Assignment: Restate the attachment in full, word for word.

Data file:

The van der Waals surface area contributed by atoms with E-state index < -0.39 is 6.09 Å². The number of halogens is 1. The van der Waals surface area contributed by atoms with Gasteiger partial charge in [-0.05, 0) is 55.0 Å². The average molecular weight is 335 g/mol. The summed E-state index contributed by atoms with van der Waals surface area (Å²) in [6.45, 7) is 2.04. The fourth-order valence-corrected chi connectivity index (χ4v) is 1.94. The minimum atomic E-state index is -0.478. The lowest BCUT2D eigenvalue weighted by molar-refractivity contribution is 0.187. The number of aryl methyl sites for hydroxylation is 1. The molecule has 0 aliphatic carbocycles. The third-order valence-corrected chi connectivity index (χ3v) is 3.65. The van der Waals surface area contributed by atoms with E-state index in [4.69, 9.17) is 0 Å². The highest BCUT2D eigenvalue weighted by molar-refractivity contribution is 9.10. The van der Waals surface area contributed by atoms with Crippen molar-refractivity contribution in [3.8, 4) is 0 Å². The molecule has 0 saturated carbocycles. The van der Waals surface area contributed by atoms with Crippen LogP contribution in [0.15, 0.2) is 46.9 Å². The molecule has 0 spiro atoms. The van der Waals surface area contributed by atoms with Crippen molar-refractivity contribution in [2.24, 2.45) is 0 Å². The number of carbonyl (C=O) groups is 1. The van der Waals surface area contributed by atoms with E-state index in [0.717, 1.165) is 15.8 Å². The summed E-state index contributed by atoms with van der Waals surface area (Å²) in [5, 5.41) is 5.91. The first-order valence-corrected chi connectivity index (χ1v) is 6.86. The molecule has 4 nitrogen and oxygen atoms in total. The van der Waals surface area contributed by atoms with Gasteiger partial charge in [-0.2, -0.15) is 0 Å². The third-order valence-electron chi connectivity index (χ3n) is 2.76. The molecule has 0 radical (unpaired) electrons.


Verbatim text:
The van der Waals surface area contributed by atoms with E-state index < -0.39 is 6.09 Å². The number of halogens is 1. The van der Waals surface area contributed by atoms with Gasteiger partial charge in [-0.05, 0) is 55.0 Å². The average molecular weight is 335 g/mol. The summed E-state index contributed by atoms with van der Waals surface area (Å²) in [6.45, 7) is 2.04. The fourth-order valence-corrected chi connectivity index (χ4v) is 1.94. The minimum atomic E-state index is -0.478. The lowest BCUT2D eigenvalue weighted by molar-refractivity contribution is 0.187. The number of aryl methyl sites for hydroxylation is 1. The molecule has 0 aliphatic carbocycles. The third-order valence-corrected chi connectivity index (χ3v) is 3.65. The van der Waals surface area contributed by atoms with E-state index in [4.69, 9.17) is 0 Å². The highest BCUT2D eigenvalue weighted by molar-refractivity contribution is 9.10. The van der Waals surface area contributed by atoms with Crippen molar-refractivity contribution in [3.8, 4) is 0 Å². The molecule has 0 saturated carbocycles. The van der Waals surface area contributed by atoms with Crippen LogP contribution in [0.15, 0.2) is 46.9 Å². The molecule has 0 spiro atoms. The van der Waals surface area contributed by atoms with Crippen molar-refractivity contribution in [2.24, 2.45) is 0 Å². The number of carbonyl (C=O) groups is 1. The van der Waals surface area contributed by atoms with E-state index in [0.717, 1.165) is 15.8 Å². The summed E-state index contributed by atoms with van der Waals surface area (Å²) in [5, 5.41) is 5.91. The first-order valence-corrected chi connectivity index (χ1v) is 6.86. The molecule has 4 nitrogen and oxygen atoms in total. The van der Waals surface area contributed by atoms with Gasteiger partial charge in [-0.2, -0.15) is 0 Å². The third-order valence-electron chi connectivity index (χ3n) is 2.76. The molecule has 0 radical (unpaired) electrons.